September 27, 2020

The Niche

Knoepfler lab stem cell blog

Stem cell clinic Nervana new ad claims no side effects & FDA OK

Stem cell clinics are spreading like wild-fire across the U.S.

Nervana ad march 28 A few months back the Sacramento area got a new stem cell clinic selling amniotic stem cell therapies for a variety of ills including most prominently arthritis and pain. This clinic is called Nervana Stem Cell Center.

I first noticed it via a huge ad in our local paper, The SacBee.

More recently, Nervana has advertised again in full-page spreads in the SacBee, but going by a different name: Lee Medical Group.

Yesterday, I saw another one of these ads for Lee Medical Group/Nervana (at left).

The SacBee must be collecting huge amounts of money for these ads, but should they even be running them? In my view, this stem cell clinic is selling unproven stem cell-based hope that could put patients at a variety of risks without published scientific data to back up that it works.

The clinic ads are making specific medical and regulatory claims too that seem dubious to me. For instance, if you look at the image at right of a specific part of the ad it says, “no known side effects”. Nervana ad medical claim Of course any treatment could have side effects and that includes something as simple as aspirin. Stem cell therapies are complicated and can have side effects that are serious.

It’s hard to even find out who the doctors are at this clinic even by calling them, looking at the ads, or going to their website. It seems most likely that the physicians are Drs. Tushar Goradia and Clarence Lee, but I’m not 100% sure. If this is not correct, I hope that Nervana will let me know and fill the community in on what is going on at the clinic in terms of the practitioners there. For instance, I have been trying to find out what experience and training these doctors have with stem cells.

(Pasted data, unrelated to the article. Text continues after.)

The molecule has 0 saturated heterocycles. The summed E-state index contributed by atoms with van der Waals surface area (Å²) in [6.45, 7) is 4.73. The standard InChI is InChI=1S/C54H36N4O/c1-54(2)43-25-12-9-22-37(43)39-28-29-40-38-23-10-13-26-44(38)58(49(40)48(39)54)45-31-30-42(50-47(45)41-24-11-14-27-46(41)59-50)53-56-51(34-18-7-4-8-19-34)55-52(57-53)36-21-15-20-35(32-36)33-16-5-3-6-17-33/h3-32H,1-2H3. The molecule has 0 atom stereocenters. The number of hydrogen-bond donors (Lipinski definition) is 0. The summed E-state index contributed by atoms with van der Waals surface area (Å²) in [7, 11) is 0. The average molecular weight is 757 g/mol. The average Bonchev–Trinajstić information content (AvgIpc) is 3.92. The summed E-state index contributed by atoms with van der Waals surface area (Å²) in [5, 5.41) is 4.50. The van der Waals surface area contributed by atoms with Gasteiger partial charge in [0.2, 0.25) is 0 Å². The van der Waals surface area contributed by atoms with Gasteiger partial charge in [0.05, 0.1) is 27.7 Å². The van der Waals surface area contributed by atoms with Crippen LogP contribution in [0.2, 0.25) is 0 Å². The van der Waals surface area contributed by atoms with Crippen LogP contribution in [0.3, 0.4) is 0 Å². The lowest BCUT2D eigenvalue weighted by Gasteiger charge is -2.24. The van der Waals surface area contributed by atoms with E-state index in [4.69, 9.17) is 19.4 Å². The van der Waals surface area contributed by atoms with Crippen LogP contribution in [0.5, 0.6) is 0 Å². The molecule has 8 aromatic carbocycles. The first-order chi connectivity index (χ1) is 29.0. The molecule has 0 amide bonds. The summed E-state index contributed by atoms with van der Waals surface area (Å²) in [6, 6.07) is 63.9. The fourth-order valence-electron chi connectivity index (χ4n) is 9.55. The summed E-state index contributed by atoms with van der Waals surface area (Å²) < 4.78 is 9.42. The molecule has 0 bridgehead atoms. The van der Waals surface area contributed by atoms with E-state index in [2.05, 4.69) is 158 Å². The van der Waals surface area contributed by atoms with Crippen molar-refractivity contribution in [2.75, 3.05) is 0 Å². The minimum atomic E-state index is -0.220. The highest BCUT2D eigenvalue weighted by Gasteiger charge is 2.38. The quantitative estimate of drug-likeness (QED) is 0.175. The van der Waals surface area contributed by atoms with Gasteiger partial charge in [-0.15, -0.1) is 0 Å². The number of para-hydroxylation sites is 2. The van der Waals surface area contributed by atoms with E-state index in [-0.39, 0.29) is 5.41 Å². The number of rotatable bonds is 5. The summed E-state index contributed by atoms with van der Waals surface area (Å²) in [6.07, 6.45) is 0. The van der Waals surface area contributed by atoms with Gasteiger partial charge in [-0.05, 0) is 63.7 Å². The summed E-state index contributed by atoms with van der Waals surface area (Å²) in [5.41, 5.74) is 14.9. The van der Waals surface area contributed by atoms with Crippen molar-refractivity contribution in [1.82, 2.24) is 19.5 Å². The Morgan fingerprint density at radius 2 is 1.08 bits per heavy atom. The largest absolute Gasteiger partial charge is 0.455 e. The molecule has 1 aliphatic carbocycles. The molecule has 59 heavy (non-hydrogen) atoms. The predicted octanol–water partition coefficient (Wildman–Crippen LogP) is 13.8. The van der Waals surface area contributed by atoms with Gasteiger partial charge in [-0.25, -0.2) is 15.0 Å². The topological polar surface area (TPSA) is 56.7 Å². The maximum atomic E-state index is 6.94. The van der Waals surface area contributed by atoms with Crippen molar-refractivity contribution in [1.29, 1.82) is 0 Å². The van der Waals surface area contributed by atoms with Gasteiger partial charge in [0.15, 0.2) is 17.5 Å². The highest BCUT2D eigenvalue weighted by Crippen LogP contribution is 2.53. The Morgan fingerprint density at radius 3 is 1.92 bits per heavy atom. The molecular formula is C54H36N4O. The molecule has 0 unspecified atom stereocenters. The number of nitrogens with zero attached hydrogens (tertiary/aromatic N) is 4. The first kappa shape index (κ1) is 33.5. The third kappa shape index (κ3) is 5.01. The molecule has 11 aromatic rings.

Whoever heard of a medical clinic that won’t tell you who its doctors are?

Nervana Ad close up FDAAlso, I have other questions. Is their amniotic stem cell therapy based on living cells or some extract?

I’m guessing it is the latter, but the ads seem to imply the former. In either case, what is the source of this amniotic material?

Their most recent ad also claims that the FDA is OK with their treatments, but is that right? In part it would depend on that question as to whether they are using living cells, the source of the cells, the question of homologous use (e.g. are amniotic stem cells similar enough to joint tissue to be considered not a drug requiring preapproval from the FDA before use), and much more.

It seems like at this point we have tons of questions about this stem cell clinic in the Northern California area and our community, but few answers.

An important additional question at another level is whether the SacBee should even be running these ads given this context and so many unknowns about this business. I’m trying to ask our local paper about this, but so far haven’t gotten very far.

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